It’s challenging for people to change their framework when their paychecks or mental state or reputations depend on it not changing.
The 2015 An environmental signaling paradigm of aging provided examples of findings that weren’t considered in the review. It also presented a framework that better incorporated what was known at the time.
Here’s how they viewed the same 2013 study, Hypothalamic programming of systemic ageing involving IKK-β, NF-κB and GnRH (not freely available).
Paradigm: “The hypothalamus is hypothesized to be a primary regulator of the process of aging of the entire body.”
“The age-associated inflammation increase is mediated by IκB kinase-β (IKK-β) and nuclear factor κB (NF-κB) in microglia and, subsequently, nearby neurons through microglia–neuron interaction in the mediobasal hypothalamus. Apparently, blocking hypothalamic or brain IKK-β or NF-κB activation causes delayed aging phenotype and improved lifespan.
Aging correlates with a decline in hypothalamic gonadotropin-releasing hormone (GnRH) expression in mice and, mechanistically, activated IKK-β and NF-κB significantly down-regulates GnRH transcription. Notably, GnRH therapy through either hypothalamic third ventricularor or subcutaneous injection leads to a significant recovery of neurogenesis in the hypothalamus and hippocampus, and a noticeable improvement of age-related phenotype in skin thickness, bone density, and muscle strength when applied in middle-aged mice.”
Paradigm: Environmental signaling model of aging
“A link between inflammation and aging is the finding that inflammatory and stress responses activate NF-κB in the hypothalamus and induce a signaling pathway that reduces production of GnRH by neurons. GnRH decline contributes to aging-related changes such as bone fragility, muscle weakness, skin atrophy, and reduced neurogenesis. Consistent with this, GnRH treatment prevents aging-impaired neurogenesis and decelerates aging in mice.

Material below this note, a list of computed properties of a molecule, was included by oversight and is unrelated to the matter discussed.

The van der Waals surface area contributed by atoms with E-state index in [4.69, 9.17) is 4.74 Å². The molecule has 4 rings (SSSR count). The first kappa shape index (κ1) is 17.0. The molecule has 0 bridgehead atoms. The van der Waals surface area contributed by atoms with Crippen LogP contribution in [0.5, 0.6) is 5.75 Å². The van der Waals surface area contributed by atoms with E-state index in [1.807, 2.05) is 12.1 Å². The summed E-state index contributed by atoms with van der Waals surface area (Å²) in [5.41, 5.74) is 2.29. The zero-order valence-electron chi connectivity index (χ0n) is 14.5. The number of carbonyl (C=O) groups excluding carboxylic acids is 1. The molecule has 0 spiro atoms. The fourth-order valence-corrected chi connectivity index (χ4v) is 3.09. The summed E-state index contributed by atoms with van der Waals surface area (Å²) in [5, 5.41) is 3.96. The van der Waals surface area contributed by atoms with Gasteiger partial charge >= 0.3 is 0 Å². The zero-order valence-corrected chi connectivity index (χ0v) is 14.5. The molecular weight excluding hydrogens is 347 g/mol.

Zhang et al. report that there is an age-associated activation of NF-κB and IKK-β. Loss of sirtuins may contribute both to inflammation and other aspects of aging, but this explanation, also given by Zhang et al., merely moves the question to why there is a loss of sirtuins.
The case is particularly interesting when we realize that the aging phenotype can only be maintained by continuous activation of NF-κB – a product of which is production of TNF-α. Reciprocally when TNF-α is secreted into the inter-cellular milieu, it causes activation of NF-κB. In their study, Zhang et al. noted that activation of NF-κB began in microglia (the immune system component cells found in the brain), which secreted TNF-α, resulting in a positive feedback loop that eventually encompassed the entire central hypothalamus.
The net result of this is a diminution in production of gonadotropin-releasing factor which accounted for a shorter lifespan because provision of GnRH eliminated that effect, while either preventing NF-κB activation (or that of the IKK-β upstream activator) or by providing gonadotropin-releasing factor directly into the brain, or peripherally, extended lifespan by about 20%.
In spite of the claim of Zhang et al. that the hypothalamus is the regulator of lifespan in mice, their experiments show that only some aspects of lifespan are controlled by the hypothalamus, as preventing NF-κB activation in this organ did not stop aging and death. Similar increased NF-κB activation with age has been seen in other tissues as well and said to account for dysfunction in aging adrenal glands.
It was demonstrated that increased aging occurred as a result of lack of gonadotropin-releasing hormone and that increased lifespan resulted from its provision during aging. In this manner:
- Aging of hypothalamic microglia leads to
- Aging of the hypothalamus, which leads to
- Aging elsewhere in the body.
So here we have a multi-level interaction:
- Activation of NF-κB leads to
- Cellular aging, leading to
- Diminished production of GnRH, which then
- Acts (through cells with a receptor for it, or indirectly as a result of changes to GnRH-receptor-possessing cells) to decrease lifespan.
So the age state of hypothalamic cells, at least with respect to NF-κB activation, is communicated to other cells via the reduced output of GnRH.”
Not using the same frameworks, are they?
In 2015, this researcher told the world what could be done to dramatically change the entire aging research area. He and other researchers did so recently as curated in Part 3 of Rejuvenation therapy and sulforaphane which addressed hypothalamus rejuvenation.